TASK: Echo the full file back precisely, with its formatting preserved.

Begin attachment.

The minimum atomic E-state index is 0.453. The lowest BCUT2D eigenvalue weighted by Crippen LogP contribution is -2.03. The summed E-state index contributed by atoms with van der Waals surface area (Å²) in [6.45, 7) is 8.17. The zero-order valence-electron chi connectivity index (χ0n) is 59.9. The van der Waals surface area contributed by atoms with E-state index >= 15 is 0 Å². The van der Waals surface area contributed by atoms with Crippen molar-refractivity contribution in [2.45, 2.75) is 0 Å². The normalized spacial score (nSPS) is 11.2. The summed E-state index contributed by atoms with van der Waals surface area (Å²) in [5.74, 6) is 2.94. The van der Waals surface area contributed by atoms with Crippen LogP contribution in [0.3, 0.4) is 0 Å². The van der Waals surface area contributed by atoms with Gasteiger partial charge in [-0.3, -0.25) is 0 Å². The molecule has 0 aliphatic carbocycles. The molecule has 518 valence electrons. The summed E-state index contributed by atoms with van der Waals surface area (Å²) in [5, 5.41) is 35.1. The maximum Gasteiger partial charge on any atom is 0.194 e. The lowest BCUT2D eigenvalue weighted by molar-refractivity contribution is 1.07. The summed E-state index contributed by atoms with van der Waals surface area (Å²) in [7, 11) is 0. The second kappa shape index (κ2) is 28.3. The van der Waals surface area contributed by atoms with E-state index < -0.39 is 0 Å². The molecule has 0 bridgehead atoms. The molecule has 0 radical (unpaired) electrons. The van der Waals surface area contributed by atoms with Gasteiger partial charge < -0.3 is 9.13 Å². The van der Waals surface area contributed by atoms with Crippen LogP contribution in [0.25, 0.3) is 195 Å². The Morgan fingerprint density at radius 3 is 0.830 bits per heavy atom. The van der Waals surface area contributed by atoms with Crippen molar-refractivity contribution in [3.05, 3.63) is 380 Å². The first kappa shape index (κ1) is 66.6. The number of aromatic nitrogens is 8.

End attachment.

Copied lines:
The minimum atomic E-state index is 0.453. The lowest BCUT2D eigenvalue weighted by Crippen LogP contribution is -2.03. The summed E-state index contributed by atoms with van der Waals surface area (Å²) in [6.45, 7) is 8.17. The zero-order valence-electron chi connectivity index (χ0n) is 59.9. The van der Waals surface area contributed by atoms with E-state index >= 15 is 0 Å². The van der Waals surface area contributed by atoms with Crippen molar-refractivity contribution in [2.45, 2.75) is 0 Å². The normalized spacial score (nSPS) is 11.2. The summed E-state index contributed by atoms with van der Waals surface area (Å²) in [5.74, 6) is 2.94. The van der Waals surface area contributed by atoms with Crippen LogP contribution in [0.3, 0.4) is 0 Å². The van der Waals surface area contributed by atoms with Gasteiger partial charge in [-0.3, -0.25) is 0 Å². The molecule has 0 aliphatic carbocycles. The molecule has 518 valence electrons. The summed E-state index contributed by atoms with van der Waals surface area (Å²) in [5, 5.41) is 35.1. The maximum Gasteiger partial charge on any atom is 0.194 e. The lowest BCUT2D eigenvalue weighted by molar-refractivity contribution is 1.07. The summed E-state index contributed by atoms with van der Waals surface area (Å²) in [7, 11) is 0. The second kappa shape index (κ2) is 28.3. The van der Waals surface area contributed by atoms with E-state index < -0.39 is 0 Å². The molecule has 0 bridgehead atoms. The molecule has 0 radical (unpaired) electrons. The van der Waals surface area contributed by atoms with Gasteiger partial charge < -0.3 is 9.13 Å². The van der Waals surface area contributed by atoms with Crippen LogP contribution in [0.25, 0.3) is 195 Å². The Morgan fingerprint density at radius 3 is 0.830 bits per heavy atom. The van der Waals surface area contributed by atoms with Crippen molar-refractivity contribution in [3.05, 3.63) is 380 Å². The first kappa shape index (κ1) is 66.6. The number of aromatic nitrogens is 8.